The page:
Medial Epicondylitis

(Golfer's Elbow)

Definition

Medial epicondylitis is pain over the bone on the inner side of the elbow. The piece of bone that can be felt on the inner side of the elbow is called the medial epicondyle. When the tendons attached to this bone are overstretched or torn, they can become painful. This is called tendinopathy . Medial epicondylitis is commonly called golfer's elbow, but it is not restricted to people who play golf. It can occur in tennis players and other people who repeatedly grip objects tightly.
Medial Epicondylitis
Nucleus factsheet image
Copyright © Nucleus Medical Media, Inc.

Causes

Golfer's elbow is caused by overusing the flexor muscles of the forearms. Overusing these muscles can stretch or tear the tendons attached to the medial epicondyle.Causes include:
  • Improper golf swing technique or grip of golf clubs
  • Wrong model of golf clubs
  • Improper technique for hitting a tennis ball
  • Improper size of tennis racquet or tension of racquet strings
  • Doing certain arm motions too much, such as:
    • Golf swings
    • Tennis strokes (forehand or serve)
    • Painting
    • Raking
    • Pitching
    • Rowing
    • Using a hammer or screwdriver

Risk Factors

Factors that may increase your chance of medial epicondylitis include:
  • Playing golf or tennis
  • Work that requires repetitive gripping or clenching of the fingers (especially when the hand is bent up or down at the wrist)
  • Muscle imbalance
  • Decreased flexibility
  • Advancing age

Symptoms

Symptoms include:
  • Pain or tenderness on the inner side of the elbow
  • Pain increases when:
    • Shaking hands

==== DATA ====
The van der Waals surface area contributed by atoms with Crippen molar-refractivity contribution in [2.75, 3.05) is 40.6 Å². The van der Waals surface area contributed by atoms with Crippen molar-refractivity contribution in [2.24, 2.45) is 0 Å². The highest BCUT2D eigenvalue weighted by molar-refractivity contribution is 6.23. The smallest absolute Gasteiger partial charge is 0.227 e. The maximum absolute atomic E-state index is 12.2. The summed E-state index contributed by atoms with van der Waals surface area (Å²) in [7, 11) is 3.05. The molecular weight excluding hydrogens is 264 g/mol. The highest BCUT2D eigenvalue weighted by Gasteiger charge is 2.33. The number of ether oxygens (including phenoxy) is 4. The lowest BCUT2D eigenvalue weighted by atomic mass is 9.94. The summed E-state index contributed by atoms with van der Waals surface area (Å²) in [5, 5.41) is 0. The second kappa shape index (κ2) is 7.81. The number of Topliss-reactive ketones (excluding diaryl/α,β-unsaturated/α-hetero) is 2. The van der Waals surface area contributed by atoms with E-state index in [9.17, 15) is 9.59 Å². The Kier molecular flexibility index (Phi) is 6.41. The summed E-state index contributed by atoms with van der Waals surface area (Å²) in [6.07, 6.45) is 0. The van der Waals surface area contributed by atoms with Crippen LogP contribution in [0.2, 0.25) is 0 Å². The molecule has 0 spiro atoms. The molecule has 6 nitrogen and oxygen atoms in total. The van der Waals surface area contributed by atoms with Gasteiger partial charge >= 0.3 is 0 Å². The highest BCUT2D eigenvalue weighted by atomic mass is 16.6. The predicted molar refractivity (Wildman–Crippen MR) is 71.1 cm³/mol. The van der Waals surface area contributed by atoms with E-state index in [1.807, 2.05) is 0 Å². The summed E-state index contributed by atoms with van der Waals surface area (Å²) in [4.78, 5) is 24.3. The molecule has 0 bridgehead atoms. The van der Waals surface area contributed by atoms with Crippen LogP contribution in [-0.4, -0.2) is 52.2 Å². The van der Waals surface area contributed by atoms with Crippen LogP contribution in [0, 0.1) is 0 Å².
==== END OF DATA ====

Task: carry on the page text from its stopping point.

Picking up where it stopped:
• Turning doorknobs
    • Picking up objects with your palm down
    • Hitting a forehand in tennis
    • Swinging a golf club
    • Applying pressure to this area
  • Possibly pain extending down the forearm
  • Tightness of forearm muscles
  • Stiffness or trouble moving the elbow or hand

leave comments
0
Did you like this? Share with your family and friends.
Related Topics:
Current Research From Top Journals


Chewing Gum After Surgery May Improve Digestive Tract Recovery
April 2015

A systematic review found that participants given chewing gum after abdominal surgery may have a faster return to normal for their digestive system. Unfortunately, the quality of trials is low and more research will need to be done before this simple solution is confirmed.

dot separator
previous editions

Early Peanut Consumption Associated with Lower Risk of Peanut Allergy in High Risk Children
March 2015

Breastfeeding May Decrease the Risk of Childhood Obesity
February 2015

Tonsillectomy May Reduce Number of Sore Throat Days in Children
February 2015

dashed separator

Advertisement

Our Free Newsletter
click here to see all of our uplifting newsletters »

 

Advertisement

Advertisement

DiggDeliciousNewsvineRedditStumbleTechnoratiFacebook